A dark web hacker claimed to infiltrate numerous Indian firms

Dark Web Hacker Hacking Forum India Firms Government Underground Forum Stolen Data Vulnerability

During our dark web researchers’ routine monitoring, we discovered that a threat actor who goes by the username “Agent_ignitors” announced that they were able to hack into the internal working systems of numerous Indian firms, although with no intention of harm against the affected firms.

From the hacker’s post in an underground forum, they listed down the names of the affected Indian firms, summing to 36. Among the 36 companies, some include the Nuclear Power Corporation of India, Tech Mahindra, Reserve Bank of India, Telangana Government’s website, and the Bank of India.

 

The hacker claimed they would not use the alleged stolen data from the Indian firms to inflict harm.

 

The hacker’s post also mentioned that they do not intend to use the alleged stolen data for further cyberattacks and have just done the data infiltration for their “enjoyment.” However, supposed that their claims of stealing data from the affected firms were legitimate; in that case, the companies must still be prepared against potential attack threats since it is hard to trust hackers’ words.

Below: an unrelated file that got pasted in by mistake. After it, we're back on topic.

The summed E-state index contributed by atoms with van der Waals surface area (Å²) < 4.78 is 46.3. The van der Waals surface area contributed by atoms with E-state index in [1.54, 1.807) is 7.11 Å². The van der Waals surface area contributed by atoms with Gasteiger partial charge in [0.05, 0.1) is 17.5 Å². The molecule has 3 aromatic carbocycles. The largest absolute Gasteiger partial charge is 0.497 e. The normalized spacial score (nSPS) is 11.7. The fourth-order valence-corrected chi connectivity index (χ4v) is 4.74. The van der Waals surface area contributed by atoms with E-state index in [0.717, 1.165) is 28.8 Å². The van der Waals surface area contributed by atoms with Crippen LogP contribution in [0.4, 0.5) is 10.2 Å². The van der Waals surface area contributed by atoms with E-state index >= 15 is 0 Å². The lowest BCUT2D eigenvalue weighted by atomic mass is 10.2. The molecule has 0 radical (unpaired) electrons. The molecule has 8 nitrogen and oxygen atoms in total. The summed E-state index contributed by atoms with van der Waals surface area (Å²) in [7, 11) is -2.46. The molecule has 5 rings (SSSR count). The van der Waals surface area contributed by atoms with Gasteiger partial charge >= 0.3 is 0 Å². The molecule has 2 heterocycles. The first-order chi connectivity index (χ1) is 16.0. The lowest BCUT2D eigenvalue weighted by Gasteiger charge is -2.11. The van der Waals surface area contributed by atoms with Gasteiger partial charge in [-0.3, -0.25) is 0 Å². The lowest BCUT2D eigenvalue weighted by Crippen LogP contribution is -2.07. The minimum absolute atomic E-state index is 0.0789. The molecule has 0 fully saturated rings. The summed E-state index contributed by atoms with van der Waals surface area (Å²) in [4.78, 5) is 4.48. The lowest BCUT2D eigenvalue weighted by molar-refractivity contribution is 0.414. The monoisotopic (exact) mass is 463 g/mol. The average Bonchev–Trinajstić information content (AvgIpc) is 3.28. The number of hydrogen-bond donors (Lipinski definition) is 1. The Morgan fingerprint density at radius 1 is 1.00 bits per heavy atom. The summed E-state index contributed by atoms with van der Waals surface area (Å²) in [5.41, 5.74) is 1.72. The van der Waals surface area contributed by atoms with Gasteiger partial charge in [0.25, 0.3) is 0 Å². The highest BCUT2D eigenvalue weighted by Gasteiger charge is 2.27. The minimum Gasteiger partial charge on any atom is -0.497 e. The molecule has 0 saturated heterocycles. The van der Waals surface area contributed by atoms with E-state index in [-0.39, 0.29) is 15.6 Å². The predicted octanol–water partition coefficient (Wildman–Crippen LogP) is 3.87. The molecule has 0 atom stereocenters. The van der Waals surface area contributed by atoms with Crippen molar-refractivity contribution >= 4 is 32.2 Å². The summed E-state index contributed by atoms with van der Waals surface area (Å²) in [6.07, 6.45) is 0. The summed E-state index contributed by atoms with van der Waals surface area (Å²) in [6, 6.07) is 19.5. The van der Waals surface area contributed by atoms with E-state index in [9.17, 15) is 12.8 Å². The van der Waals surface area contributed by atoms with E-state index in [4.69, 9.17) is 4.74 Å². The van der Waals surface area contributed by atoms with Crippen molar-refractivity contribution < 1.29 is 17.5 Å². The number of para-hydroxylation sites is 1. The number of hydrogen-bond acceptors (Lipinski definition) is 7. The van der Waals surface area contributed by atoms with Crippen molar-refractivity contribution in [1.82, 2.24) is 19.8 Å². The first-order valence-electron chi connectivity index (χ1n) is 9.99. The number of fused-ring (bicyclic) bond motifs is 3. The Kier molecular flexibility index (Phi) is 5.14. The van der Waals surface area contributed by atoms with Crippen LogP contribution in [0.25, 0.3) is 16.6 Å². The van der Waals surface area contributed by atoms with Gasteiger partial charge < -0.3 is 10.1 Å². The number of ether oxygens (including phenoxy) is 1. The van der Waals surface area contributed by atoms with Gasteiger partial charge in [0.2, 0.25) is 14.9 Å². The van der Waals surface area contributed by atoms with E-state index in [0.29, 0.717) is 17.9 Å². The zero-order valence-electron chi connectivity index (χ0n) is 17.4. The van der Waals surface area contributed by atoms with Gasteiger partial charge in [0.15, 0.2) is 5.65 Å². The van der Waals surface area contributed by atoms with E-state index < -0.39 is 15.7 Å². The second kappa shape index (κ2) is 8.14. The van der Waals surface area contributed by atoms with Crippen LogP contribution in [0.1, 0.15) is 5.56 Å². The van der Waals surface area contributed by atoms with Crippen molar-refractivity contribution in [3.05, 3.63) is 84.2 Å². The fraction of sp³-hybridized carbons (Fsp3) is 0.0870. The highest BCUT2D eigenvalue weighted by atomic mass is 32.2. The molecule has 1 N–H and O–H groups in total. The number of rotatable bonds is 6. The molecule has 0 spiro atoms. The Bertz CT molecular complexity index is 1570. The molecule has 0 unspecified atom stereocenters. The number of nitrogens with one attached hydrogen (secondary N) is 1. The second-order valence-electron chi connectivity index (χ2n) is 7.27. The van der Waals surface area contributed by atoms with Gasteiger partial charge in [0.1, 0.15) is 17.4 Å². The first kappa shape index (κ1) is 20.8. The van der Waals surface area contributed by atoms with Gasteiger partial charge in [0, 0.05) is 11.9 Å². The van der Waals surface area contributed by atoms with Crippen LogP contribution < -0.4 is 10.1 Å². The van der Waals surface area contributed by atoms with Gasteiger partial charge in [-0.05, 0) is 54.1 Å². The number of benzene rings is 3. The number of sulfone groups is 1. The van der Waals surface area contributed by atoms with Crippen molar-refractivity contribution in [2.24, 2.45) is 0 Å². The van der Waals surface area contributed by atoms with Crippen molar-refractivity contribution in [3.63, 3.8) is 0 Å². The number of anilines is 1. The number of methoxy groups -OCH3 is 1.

According to the hacker, they now hold an abundant number of files from all the victims and have shared some screenshots and a Google Drive link, allegedly containing samples of those stolen files. Upon opening the drive, we found samples that include security vulnerability reports, VAPT scan, server load balancer, ISP Routing issues, and more.

The announcement was posted on October 3rd, but none from the list of the affected firms has shared any statement about being hacked. On the other hand, the hacker stated there would be no use tracking them if these companies and cybersecurity experts attempted to do so.

Finally, the hacker shared a contact method in case anyone would reach them out through a Telegram channel with the user handle @indiandef.

With the number of victimised firms listed on the hacker’s announcement, we are concerned that millions of customers and individuals associated with them could be prone to cyberattacks. Thus, we recommend fortifying security measures for these individuals.

But ultimately, if these claims are proven true, the affected companies should enhance their security protocols to ensure that no threat actor could hack into their systems, which could endanger the data of not just the company but also their clients, employees, and users.

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